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First Name: John

Last Name: MacKenzie

Birthplace: Bridgeport, CT, USA

Gender: Male

Branch: Navy (present)

Rating: Boatswain's Mate Chief Petty Officer

Home of Record: MA

Date of Birth: 07 July 1886

Date of Death: 26 December 1933

Rank or Rate: Chief Petty Officer

Years Served: 1902 - 1907, 1917 - 1918
John MacKenzie

•  World War I (1914 - 1918)


John MacKenzie

Chief Boatswain's Mate, U.S. Navy

Medal of Honor Recipient

World War I

Chief Boatswain's Mate John MacKenzie (7 July 1886 - 26 December 1933) was a U.S. Naval Reserve sailor who received the U.S. military's highest award for valor, the Medal of Honor, for his heroic actions during World War I.

John MacKenzie was born on 7 July 1886 at Bridgeport, CT. He enlisted in the Navy at Springfield, MA, on 20 December 1902 and had attained the rate of Coxswain before his discharge on 6 July 1907. He engaged in the auto accessory business in Springfield, but re-enlisted in the Navy in 1917, when the U.S. entered World War I.

While serving on board USS Remlik (SP-157) during a storm in the Bay of Biscay, MacKenzie observed a depth charge adrift on the ship's after deck. At great risk to his life, he took prompt and effective action to secure the explosive weapon, thus preventing the "probable loss of the ship and the entire crew." For his heroism on that occasion, Chief Boatswain's Mate John MacKenzie was awarded the Medal of Honor.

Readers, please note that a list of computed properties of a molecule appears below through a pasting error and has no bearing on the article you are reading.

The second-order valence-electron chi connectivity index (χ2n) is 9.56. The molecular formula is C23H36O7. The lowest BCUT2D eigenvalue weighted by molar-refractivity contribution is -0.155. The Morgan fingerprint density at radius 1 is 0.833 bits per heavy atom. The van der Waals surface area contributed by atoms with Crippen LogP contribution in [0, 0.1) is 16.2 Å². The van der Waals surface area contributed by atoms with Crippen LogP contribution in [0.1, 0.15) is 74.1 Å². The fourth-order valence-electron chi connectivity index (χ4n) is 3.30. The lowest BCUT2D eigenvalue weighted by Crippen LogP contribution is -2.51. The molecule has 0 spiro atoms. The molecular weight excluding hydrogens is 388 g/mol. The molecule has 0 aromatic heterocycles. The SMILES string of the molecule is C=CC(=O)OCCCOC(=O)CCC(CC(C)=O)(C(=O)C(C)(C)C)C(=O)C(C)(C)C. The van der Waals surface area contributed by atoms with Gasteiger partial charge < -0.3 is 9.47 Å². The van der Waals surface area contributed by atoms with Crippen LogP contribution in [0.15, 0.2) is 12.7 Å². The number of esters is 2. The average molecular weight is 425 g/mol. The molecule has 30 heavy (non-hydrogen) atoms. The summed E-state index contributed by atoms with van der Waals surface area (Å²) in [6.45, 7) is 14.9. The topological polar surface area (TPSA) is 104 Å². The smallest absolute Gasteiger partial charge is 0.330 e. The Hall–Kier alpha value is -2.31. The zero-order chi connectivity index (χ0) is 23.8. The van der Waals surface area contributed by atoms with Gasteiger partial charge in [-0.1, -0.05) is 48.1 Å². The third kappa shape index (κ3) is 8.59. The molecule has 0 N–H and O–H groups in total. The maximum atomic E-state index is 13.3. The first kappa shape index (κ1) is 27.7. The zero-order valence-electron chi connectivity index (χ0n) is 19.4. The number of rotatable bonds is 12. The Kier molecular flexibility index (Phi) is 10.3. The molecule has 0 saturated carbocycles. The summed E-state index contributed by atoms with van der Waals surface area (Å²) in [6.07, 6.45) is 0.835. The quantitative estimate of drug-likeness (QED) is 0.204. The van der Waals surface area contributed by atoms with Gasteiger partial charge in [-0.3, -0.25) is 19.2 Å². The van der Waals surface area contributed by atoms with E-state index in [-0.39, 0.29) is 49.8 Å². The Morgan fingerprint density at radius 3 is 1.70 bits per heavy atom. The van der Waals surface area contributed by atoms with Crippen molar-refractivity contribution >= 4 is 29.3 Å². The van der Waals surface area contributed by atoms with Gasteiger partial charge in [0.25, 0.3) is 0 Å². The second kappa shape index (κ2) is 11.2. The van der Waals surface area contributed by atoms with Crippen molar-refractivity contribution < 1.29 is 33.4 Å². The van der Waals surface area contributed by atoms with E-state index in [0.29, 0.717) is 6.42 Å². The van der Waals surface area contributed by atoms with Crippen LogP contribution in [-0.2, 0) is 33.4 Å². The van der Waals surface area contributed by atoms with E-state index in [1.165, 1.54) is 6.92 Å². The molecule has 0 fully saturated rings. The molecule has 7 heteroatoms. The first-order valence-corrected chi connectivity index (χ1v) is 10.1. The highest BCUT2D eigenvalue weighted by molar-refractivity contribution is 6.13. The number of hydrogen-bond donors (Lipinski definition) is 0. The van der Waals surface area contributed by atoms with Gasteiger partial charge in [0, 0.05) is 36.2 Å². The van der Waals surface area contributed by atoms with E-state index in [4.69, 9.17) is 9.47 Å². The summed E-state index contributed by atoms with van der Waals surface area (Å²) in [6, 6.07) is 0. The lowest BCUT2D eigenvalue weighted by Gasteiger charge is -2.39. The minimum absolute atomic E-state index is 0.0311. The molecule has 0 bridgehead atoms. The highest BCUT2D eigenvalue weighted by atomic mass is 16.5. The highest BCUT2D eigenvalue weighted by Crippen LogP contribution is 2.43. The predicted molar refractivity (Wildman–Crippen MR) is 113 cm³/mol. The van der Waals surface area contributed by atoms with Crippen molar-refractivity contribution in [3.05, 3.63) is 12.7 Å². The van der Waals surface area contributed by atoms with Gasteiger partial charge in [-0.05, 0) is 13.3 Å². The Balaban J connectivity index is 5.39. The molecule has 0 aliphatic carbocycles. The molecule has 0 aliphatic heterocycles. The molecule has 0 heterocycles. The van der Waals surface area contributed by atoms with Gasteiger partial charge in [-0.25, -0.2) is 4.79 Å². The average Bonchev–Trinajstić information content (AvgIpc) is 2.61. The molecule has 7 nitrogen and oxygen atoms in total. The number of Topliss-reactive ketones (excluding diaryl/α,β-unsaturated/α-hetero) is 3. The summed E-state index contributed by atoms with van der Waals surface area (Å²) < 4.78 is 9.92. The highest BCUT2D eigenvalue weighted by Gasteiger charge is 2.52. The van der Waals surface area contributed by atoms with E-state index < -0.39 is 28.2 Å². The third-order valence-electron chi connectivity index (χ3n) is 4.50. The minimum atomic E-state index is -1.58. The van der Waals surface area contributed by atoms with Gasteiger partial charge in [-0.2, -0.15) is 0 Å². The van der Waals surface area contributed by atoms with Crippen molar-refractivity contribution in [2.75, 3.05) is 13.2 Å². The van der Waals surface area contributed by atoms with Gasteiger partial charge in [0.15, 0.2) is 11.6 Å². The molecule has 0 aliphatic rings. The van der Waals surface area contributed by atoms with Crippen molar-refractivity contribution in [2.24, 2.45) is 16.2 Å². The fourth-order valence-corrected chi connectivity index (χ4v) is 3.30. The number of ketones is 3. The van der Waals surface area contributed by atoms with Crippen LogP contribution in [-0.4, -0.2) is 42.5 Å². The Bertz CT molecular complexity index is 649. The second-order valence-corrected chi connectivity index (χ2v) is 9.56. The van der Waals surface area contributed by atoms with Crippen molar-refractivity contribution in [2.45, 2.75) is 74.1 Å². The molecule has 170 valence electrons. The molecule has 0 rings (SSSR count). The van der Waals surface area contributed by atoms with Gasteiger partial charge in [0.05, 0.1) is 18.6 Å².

Medal of Honor

Rank and organization: Chief Boatswain's Mate, U.S. Navy.

Citation: For extraordinary heroism while serving on board the U.S.S. Remlik, on the morning of 17 December 1917, when the Remlik encountered a heavy gale. During this gale, there was a heavy sea running. The depth charge box on the taffrail aft, containing a Sperry depth charge, was washed overboard, the depth charge itself falling inboard and remaining on deck. MacKenzie, on his own initiative, went aft and sat down on the depth charge, as it was impracticable to carry it to safety until the ship was headed up into the sea. In acting as he did, MacKenzie exposed his life and prevented a serious accident to the ship and probable loss of the ship and the entire crew.

After the end of the First World War, John MacKenzie returned to civilian life and subsequently entered the restaurant business.


A large baseball complex in Holyoke is named MacKenzie Stadium and a plaque under the American flag in left field honors MacKenzie and his deeds aboard the Remlik.

Death and Burial

Chief Boatswain's Mate John MacKenzie died at Holyoke, MA, on 26 December 1933, at the age of 47 years. He is buried at Forestdale Cemetery in Holyoke, Hampden County, MA.

Honoree ID: 1790   Created by: MHOH




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